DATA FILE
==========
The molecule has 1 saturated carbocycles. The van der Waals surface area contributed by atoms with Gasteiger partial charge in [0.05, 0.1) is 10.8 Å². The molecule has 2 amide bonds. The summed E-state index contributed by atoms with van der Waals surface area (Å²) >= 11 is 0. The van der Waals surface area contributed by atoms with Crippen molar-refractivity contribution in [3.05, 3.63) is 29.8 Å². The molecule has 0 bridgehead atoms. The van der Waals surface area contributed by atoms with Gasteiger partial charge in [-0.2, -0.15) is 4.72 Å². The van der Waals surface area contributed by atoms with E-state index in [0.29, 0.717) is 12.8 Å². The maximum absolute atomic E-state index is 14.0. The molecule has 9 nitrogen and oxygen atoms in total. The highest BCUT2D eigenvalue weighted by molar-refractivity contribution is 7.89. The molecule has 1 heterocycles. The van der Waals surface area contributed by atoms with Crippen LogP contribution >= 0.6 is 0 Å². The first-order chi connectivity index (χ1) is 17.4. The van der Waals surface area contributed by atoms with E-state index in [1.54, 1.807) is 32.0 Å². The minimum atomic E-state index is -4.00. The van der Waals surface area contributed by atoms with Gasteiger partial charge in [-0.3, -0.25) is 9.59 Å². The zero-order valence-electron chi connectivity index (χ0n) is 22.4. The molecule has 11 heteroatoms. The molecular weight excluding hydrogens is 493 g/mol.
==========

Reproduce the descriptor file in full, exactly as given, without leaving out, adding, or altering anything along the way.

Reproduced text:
The molecule has 1 saturated carbocycles. The van der Waals surface area contributed by atoms with Gasteiger partial charge in [0.05, 0.1) is 10.8 Å². The molecule has 2 amide bonds. The summed E-state index contributed by atoms with van der Waals surface area (Å²) >= 11 is 0. The van der Waals surface area contributed by atoms with Crippen molar-refractivity contribution in [3.05, 3.63) is 29.8 Å². The molecule has 0 bridgehead atoms. The van der Waals surface area contributed by atoms with Gasteiger partial charge in [-0.2, -0.15) is 4.72 Å². The van der Waals surface area contributed by atoms with E-state index in [0.29, 0.717) is 12.8 Å². The maximum absolute atomic E-state index is 14.0. The molecule has 9 nitrogen and oxygen atoms in total. The highest BCUT2D eigenvalue weighted by molar-refractivity contribution is 7.89. The molecule has 1 heterocycles. The van der Waals surface area contributed by atoms with Crippen LogP contribution >= 0.6 is 0 Å². The first-order chi connectivity index (χ1) is 17.4. The van der Waals surface area contributed by atoms with E-state index in [1.54, 1.807) is 32.0 Å². The minimum atomic E-state index is -4.00. The van der Waals surface area contributed by atoms with Gasteiger partial charge in [-0.3, -0.25) is 9.59 Å². The zero-order valence-electron chi connectivity index (χ0n) is 22.4. The molecule has 11 heteroatoms. The molecular weight excluding hydrogens is 493 g/mol.